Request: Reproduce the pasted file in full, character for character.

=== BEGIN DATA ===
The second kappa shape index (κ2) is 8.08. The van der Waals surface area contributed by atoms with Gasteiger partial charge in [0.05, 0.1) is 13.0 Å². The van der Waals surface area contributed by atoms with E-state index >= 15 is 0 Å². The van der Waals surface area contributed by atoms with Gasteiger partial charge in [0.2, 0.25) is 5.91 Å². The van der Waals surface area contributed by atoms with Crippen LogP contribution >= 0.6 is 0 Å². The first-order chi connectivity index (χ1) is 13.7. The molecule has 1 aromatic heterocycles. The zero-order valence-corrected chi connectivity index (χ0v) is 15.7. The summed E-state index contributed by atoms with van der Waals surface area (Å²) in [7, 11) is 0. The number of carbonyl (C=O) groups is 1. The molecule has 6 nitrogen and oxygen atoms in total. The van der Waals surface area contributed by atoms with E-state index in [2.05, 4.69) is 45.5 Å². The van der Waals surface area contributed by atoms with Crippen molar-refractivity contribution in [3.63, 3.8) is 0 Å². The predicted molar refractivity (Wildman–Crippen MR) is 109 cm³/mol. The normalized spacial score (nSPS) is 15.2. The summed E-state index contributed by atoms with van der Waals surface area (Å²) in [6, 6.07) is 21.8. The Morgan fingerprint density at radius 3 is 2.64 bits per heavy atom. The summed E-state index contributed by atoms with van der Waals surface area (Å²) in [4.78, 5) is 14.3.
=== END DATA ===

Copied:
The second kappa shape index (κ2) is 8.08. The van der Waals surface area contributed by atoms with Gasteiger partial charge in [0.05, 0.1) is 13.0 Å². The van der Waals surface area contributed by atoms with E-state index >= 15 is 0 Å². The van der Waals surface area contributed by atoms with Gasteiger partial charge in [0.2, 0.25) is 5.91 Å². The van der Waals surface area contributed by atoms with Crippen LogP contribution >= 0.6 is 0 Å². The first-order chi connectivity index (χ1) is 13.7. The molecule has 1 aromatic heterocycles. The zero-order valence-corrected chi connectivity index (χ0v) is 15.7. The summed E-state index contributed by atoms with van der Waals surface area (Å²) in [7, 11) is 0. The number of carbonyl (C=O) groups is 1. The molecule has 6 nitrogen and oxygen atoms in total. The van der Waals surface area contributed by atoms with E-state index in [2.05, 4.69) is 45.5 Å². The van der Waals surface area contributed by atoms with Crippen molar-refractivity contribution in [3.63, 3.8) is 0 Å². The predicted molar refractivity (Wildman–Crippen MR) is 109 cm³/mol. The normalized spacial score (nSPS) is 15.2. The summed E-state index contributed by atoms with van der Waals surface area (Å²) in [6, 6.07) is 21.8. The Morgan fingerprint density at radius 3 is 2.64 bits per heavy atom. The summed E-state index contributed by atoms with van der Waals surface area (Å²) in [4.78, 5) is 14.3.